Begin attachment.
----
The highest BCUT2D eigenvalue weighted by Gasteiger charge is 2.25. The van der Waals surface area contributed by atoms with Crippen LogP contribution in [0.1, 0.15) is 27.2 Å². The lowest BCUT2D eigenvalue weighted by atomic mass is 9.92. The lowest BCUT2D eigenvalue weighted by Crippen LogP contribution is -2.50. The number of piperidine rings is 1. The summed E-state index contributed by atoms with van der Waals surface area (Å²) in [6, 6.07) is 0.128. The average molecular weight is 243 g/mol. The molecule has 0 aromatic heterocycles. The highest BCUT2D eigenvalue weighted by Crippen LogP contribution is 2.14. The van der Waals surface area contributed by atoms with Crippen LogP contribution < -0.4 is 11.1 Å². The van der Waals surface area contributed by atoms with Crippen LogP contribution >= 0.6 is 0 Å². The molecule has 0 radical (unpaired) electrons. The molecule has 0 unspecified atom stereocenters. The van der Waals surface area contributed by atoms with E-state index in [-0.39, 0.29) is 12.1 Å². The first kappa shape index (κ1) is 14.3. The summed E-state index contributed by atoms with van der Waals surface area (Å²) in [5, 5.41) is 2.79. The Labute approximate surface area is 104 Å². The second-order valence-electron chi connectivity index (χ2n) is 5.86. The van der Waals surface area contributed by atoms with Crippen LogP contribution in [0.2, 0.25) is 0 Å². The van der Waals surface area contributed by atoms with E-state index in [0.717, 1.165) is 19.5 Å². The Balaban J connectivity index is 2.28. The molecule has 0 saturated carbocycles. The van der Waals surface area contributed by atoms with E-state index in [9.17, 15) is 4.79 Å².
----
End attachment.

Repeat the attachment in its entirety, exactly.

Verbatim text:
The highest BCUT2D eigenvalue weighted by Gasteiger charge is 2.25. The van der Waals surface area contributed by atoms with Crippen LogP contribution in [0.1, 0.15) is 27.2 Å². The lowest BCUT2D eigenvalue weighted by atomic mass is 9.92. The lowest BCUT2D eigenvalue weighted by Crippen LogP contribution is -2.50. The number of piperidine rings is 1. The summed E-state index contributed by atoms with van der Waals surface area (Å²) in [6, 6.07) is 0.128. The average molecular weight is 243 g/mol. The molecule has 0 aromatic heterocycles. The highest BCUT2D eigenvalue weighted by Crippen LogP contribution is 2.14. The van der Waals surface area contributed by atoms with Crippen LogP contribution < -0.4 is 11.1 Å². The van der Waals surface area contributed by atoms with Crippen LogP contribution >= 0.6 is 0 Å². The molecule has 0 radical (unpaired) electrons. The molecule has 0 unspecified atom stereocenters. The van der Waals surface area contributed by atoms with E-state index in [-0.39, 0.29) is 12.1 Å². The first kappa shape index (κ1) is 14.3. The summed E-state index contributed by atoms with van der Waals surface area (Å²) in [5, 5.41) is 2.79. The Labute approximate surface area is 104 Å². The second-order valence-electron chi connectivity index (χ2n) is 5.86. The van der Waals surface area contributed by atoms with Crippen LogP contribution in [0.2, 0.25) is 0 Å². The van der Waals surface area contributed by atoms with E-state index in [0.717, 1.165) is 19.5 Å². The Balaban J connectivity index is 2.28. The molecule has 0 saturated carbocycles. The van der Waals surface area contributed by atoms with E-state index in [9.17, 15) is 4.79 Å².